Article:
Researchers say regular exercise between the ages of 45 and 64 can reduce your risk of heart-related ailments. After that, exercise doesn’t help much there.

Middle-aged people have a 20-year window to improve their heart health and stave off some of the impacts of a sedentary lifestyle.

It takes about two years of exercising four to five days a week to accomplish, but the results are improved elasticity in blood vessels that lead to a reduced risk of heart disease.

Those are the conclusions of a new study that may give hope to those wondering what, if anything, they can do to reverse the well-chronicled negative effects of decades of sitting at desks, on couches, and in the car.

The researchers analyzed the hearts of 53 adults between the ages of 45 and 64 as they performed different exercise programs over the course of two years.

Some of the adults, who didn’t have a history of exercising regularly before the study, did a progressively intensifying aerobic routine while the rest did yoga and balance and weight training.

The aerobic exercise group saw an 18 percent improvement in maximum oxygen intake and a 25 percent increase in plasticity of blood vessels, reducing the risk of heart disease.

When those two years of regular exercise take place may not matter, as long as they’re in the 20-year window, said Dr. Benjamin Levine, a study co-author and director of the Institute for Exercise and Environmental Medicine at Texas Health Presbyterian Hospital Dallas and the University of Texas Southwestern Medical Center.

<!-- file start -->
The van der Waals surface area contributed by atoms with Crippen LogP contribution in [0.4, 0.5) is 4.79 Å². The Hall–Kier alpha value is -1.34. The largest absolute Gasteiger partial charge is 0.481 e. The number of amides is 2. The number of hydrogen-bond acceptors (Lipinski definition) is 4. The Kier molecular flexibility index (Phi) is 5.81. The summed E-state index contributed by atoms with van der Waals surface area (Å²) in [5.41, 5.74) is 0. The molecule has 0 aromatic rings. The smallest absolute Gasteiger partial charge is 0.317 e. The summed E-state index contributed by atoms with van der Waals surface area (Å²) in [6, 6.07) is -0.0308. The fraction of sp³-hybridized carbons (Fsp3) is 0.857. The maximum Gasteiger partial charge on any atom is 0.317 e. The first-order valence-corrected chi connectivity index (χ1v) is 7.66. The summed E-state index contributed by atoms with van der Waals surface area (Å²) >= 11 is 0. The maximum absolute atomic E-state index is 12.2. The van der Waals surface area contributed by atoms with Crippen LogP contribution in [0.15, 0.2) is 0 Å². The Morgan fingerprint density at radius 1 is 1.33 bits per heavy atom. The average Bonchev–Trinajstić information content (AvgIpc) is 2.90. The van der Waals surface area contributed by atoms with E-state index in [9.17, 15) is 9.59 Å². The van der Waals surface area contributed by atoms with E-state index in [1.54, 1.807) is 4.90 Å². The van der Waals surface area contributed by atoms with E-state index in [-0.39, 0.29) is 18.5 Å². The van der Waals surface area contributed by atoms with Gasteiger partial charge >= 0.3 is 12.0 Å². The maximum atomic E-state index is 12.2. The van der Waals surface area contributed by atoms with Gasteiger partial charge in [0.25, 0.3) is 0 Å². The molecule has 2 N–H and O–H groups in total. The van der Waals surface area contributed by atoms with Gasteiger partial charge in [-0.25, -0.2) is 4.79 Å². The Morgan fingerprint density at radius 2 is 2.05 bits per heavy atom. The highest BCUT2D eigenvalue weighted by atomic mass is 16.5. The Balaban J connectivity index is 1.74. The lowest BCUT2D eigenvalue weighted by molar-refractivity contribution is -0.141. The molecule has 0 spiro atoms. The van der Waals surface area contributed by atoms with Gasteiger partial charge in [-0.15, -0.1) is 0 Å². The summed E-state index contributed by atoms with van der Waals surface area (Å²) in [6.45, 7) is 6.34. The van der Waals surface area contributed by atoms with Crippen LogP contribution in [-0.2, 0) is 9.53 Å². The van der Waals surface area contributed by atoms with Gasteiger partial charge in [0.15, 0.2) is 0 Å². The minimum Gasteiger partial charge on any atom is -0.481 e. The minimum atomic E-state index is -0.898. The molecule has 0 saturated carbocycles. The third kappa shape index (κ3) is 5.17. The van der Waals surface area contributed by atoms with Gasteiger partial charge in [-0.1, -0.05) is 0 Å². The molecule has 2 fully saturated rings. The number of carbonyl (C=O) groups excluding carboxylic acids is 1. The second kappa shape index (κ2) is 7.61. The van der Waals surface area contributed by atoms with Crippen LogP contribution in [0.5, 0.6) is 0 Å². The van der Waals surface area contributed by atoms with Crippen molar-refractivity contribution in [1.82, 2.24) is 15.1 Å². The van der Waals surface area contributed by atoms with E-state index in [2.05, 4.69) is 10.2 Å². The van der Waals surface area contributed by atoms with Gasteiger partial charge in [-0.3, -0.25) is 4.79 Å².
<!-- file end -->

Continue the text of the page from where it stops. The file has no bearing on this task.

The 45-to-64 range is key, he told Healthline.

“After 70, it is too late. Obviously before 45, there is still lots of plasticity,” Levine said.

Exercise can offer other cardiovascular benefits after 65, but not so much to the “stretchiness” of blood vessels in the heart.

“It’s just that the structure of the circulation becomes increasingly fixed as you get older,” he said.

The stiffening of the heart muscle and of the vessels in it can lead to the reduction or stopping of blood flow through the heart, which can in turn lead to less blood flowing to the other organs.

Levine noted that a previous study had found that a year of exercise had little impact on cardiac “stiffening” in people over age 65.

Another study found that stiffening occurs mainly between ages 50 and 64, and that interventions may be most impactful during that time.

The routine followed by participants in Levine’s study included two to three days of moderate-intensity exercise, one high-intensity session such as four-by-four interval training, a weekly strength-training session, and a weekly longer session of various types of aerobic exercise.

Many people, however, may not be healthy enough — or have the time or interest — for such an exercise regimen.

And the study’s participants were mainly white, so it’s possible the results may not apply to the general population.

Levine said the research is continuing. His team is now studying patients who have especially high risk of heart failure with preserved ejection fraction (HFpEF). That can be caused in part by stiffening of the ventricular tissue and is tied to hypertension and obesity.

Levine said he hopes to see whether exercising has benefits for them as well.